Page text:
Children's Review: Drawn Together

A glum Thai-American boy is dropped off at his grandfather's house for a visit. His grandfather is delighted to see him, and they greet each other with a bow. Grandpa has obviously prepared for this visit, making the boy a traditional American meal--hot dog and fries--while he enjoys noodle soup. They try to chat at lunch, but can't understand each other, and when they watch a TV show together, the uncomfortable silence grows more and more awkward. In spite of their efforts to connect, nothing can make up for the fact that the two do not speak the same language or share a culture. Their emotional distance is enhanced by the comic book-style panels, creating literal separations as the two sit across from each other at the table or next to each other on the couch. It's not until the boy slips away to draw that they finally find common ground: Grandpa likes to tell stories through pictures, too! "Right when I gave up on talking, my grandfather surprised me by revealing a world beyond words. And in a FLASH--we see each other for the first time."

Immediately, the thick-lined panels disappear, replaced by double-page spreads that bleed off the edges of the paper. As man and boy weave their illustrations together, "all the things [they] could never say come pouring out." The story the two tell is not just about the heroes and villains they draw, but about their connection, "a new world that even words can't describe." Their heroes, beneath armor and capes, look an awful lot like their respective illustrators, with the grandfather's black-and-white, ornately dressed, ancient warrior brandishing a beautiful calligraphy brush and the boy's contemporary, anime-style wizard waving a star-topped wand. The swirling, elaborate design develops, the different styles intertwining, until they have created one magnificent world... which is suddenly disrupted by a huge, scaly monster that threatens to tear it apart: "just when we're closer than ever, that old distance... comes ROARING BACK." But the dragon they confront--a terrifying creature that meshes the boy's colorful, contemporary style with the man's black-and-white, traditional style--is no match for their combined forces.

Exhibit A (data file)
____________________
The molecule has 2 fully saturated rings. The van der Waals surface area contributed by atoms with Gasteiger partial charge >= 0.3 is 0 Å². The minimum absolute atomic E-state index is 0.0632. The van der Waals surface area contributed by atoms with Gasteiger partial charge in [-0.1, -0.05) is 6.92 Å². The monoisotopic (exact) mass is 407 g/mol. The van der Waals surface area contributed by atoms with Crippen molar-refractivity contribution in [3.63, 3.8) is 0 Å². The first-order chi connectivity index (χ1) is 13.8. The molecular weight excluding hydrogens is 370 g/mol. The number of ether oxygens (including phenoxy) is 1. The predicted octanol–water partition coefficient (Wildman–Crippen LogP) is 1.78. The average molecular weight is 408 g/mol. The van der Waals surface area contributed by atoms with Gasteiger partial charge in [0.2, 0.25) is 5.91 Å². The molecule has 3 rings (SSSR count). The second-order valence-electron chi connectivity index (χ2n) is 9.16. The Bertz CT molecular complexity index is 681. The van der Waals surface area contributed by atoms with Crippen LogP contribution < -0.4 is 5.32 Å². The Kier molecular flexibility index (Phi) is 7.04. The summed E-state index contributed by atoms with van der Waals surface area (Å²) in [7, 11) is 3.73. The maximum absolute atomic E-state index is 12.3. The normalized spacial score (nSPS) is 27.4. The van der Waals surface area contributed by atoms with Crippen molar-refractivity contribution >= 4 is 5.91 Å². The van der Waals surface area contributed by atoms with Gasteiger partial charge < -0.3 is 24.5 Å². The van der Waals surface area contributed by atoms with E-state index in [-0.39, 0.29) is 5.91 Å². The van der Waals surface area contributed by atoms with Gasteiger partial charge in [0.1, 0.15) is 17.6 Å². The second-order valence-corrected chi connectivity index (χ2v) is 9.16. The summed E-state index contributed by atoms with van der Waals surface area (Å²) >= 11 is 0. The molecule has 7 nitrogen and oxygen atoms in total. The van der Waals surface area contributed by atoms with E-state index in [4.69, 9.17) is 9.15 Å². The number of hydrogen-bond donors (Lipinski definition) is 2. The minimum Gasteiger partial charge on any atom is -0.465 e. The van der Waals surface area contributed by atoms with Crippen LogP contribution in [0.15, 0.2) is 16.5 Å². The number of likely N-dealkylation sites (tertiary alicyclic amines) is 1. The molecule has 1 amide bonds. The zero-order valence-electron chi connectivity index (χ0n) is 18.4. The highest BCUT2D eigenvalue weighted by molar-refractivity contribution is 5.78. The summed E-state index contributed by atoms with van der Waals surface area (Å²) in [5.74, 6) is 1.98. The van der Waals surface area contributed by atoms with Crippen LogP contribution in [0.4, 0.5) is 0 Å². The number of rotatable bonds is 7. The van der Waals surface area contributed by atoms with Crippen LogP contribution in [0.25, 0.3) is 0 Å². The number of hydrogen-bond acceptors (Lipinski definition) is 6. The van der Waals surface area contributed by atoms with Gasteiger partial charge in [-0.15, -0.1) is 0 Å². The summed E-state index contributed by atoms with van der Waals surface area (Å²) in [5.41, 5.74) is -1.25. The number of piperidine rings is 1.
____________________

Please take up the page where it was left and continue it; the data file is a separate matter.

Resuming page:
Minh Lê (Let Me Finish!, illustrated by Isabel Roxas) is a first-generation Vietnamese-American writer and a national early childhood policy expert. Dan Santat is the New York-born son of Thai parents and author and illustrator of the Caldecott Award-winning The Adventures of Beekle: The Unimaginary Friend as well as Sidekicks, After the Fall and others. Their partnership in Drawn Together is just as magical as the grandfather and grandson's eventual bond. Mostly wordless panels represent the frustration and confusion the two share at first, followed by vibrant mixed-media artwork as they bring their talent and imagination together, concluding in a now-comfortable silence.

Drawn Together is a testament to the strength of a shared love to overcome barriers of age, language and culture, and will leave readers, like Grandpa and his grandson, "happily... SPEECHLESS." --Emilie Coulter, freelance writer and editor

Shelf Talker: Separated by language, culture and age, a grandfather and his grandson nonetheless find a beautiful way to forge a bond made of paint, ink and paper in this touching picture book.

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